Nectar-feeding lesser long-nosed bats were attracted to a hummingbird feeder in southern Arizona.
PHOTO CREDIT: Richard Spitzer/U.S. Fish and Wildlife/AP via Washington Post
Recently, scientists have taken the long-nosed bat off the U.S. endangered species list. This bat has been endangered for the past 30 years due to the expansion of human settlements which has destroyed their main food source: agave. In 1988, it was on the brink of extinction with fewer than 1,000 bats accounted for. Following some immense efforts by the U.S. Fish and Wildlife Service and conservationists, there are now an estimated 200,000 long-nosed bats.
“They will go down in history as the first bat species to be removed from the endangered list.” ~ Washington Post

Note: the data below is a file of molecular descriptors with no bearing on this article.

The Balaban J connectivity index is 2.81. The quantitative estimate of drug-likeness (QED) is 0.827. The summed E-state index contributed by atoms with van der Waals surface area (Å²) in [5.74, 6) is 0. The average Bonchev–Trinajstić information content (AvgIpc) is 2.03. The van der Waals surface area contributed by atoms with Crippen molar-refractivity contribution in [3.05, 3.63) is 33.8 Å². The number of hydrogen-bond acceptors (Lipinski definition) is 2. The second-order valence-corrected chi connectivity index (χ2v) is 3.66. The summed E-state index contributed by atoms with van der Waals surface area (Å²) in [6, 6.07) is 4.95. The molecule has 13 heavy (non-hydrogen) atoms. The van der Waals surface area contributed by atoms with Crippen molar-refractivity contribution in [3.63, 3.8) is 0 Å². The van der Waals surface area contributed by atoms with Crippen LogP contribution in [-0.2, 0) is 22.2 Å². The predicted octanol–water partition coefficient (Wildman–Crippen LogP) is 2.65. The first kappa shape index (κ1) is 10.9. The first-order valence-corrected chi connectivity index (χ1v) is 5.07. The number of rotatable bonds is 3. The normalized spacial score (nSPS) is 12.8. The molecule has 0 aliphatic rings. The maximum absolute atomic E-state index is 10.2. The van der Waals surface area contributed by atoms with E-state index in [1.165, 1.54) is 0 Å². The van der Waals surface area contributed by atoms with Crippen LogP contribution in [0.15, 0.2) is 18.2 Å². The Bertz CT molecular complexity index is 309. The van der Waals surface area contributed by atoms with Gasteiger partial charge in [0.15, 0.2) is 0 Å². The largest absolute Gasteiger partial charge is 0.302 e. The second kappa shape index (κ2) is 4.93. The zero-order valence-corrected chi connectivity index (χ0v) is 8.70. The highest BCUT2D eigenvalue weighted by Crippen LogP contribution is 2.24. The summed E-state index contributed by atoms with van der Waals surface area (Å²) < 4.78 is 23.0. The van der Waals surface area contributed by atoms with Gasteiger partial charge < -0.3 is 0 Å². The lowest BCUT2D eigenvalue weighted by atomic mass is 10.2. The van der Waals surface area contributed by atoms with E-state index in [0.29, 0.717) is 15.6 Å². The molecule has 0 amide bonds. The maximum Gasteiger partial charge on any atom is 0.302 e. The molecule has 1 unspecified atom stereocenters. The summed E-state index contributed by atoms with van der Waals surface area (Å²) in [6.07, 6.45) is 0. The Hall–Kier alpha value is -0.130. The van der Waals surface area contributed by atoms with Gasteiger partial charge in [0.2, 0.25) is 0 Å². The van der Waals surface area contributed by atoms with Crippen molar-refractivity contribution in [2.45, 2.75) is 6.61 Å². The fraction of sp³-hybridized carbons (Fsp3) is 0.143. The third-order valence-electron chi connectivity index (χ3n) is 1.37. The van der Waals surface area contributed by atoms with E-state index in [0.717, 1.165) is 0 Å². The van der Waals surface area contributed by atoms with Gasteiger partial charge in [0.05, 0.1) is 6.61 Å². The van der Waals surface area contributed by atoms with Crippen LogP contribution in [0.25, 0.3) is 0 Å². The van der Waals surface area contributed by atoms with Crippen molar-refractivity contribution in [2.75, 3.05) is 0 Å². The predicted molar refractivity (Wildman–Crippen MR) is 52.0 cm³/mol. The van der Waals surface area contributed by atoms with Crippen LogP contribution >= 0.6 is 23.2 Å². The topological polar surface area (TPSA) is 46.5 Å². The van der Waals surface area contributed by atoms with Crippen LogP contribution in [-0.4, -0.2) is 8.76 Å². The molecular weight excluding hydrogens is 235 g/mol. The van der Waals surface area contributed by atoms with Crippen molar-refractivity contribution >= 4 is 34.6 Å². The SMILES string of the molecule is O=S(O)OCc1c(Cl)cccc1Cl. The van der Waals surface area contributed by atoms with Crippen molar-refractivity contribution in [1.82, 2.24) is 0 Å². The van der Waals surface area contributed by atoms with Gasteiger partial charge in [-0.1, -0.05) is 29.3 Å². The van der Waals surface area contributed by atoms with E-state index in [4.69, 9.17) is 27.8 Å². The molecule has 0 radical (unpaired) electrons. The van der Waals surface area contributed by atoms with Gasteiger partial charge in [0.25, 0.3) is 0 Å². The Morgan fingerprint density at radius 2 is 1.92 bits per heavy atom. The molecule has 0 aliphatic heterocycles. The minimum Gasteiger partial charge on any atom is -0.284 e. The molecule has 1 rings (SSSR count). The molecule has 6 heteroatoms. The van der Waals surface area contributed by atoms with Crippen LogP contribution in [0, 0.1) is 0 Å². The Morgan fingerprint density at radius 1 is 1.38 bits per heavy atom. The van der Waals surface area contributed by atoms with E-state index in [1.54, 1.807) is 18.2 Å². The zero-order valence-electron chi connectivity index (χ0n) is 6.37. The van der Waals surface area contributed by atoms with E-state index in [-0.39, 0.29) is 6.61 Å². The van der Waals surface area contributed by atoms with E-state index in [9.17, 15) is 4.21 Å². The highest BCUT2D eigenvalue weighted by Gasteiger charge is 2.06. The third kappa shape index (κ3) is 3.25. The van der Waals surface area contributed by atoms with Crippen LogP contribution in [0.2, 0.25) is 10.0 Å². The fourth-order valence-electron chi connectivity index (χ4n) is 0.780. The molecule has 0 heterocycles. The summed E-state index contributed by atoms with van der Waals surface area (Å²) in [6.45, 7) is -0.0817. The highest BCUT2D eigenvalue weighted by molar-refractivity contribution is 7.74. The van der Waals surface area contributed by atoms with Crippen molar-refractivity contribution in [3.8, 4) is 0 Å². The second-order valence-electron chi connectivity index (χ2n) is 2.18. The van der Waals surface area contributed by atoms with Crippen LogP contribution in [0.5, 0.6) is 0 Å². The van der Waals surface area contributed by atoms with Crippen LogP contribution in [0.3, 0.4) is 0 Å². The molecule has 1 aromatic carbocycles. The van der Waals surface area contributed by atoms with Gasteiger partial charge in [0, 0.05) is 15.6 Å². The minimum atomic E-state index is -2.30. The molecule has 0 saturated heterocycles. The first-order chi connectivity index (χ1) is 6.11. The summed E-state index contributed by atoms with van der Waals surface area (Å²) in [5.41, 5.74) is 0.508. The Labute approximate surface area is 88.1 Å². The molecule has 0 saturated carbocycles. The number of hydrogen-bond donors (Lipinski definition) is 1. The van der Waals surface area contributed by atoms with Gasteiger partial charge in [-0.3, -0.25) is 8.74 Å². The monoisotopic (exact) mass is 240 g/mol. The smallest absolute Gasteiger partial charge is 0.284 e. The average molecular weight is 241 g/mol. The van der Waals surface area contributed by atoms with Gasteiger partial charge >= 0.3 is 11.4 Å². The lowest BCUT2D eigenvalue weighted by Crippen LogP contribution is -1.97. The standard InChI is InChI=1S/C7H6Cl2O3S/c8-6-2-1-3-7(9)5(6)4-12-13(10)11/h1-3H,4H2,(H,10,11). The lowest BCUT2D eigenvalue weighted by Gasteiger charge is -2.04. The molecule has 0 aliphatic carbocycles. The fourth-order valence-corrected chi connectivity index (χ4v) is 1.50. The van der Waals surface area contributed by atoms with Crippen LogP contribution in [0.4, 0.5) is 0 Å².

Conservationists worked with agave farmers to ensure that a certain percentage of their plants would be allowed to flower so as to sustain the bat’s primary food source. While hundreds of species have been added to the endangered species list since the 1970s, fewer than 50 have ever been removed.
This great news comes in the midst of Earth’s sixth mass extinction crisis, with 30,000 species being driven to extinction each year (or three species per hour).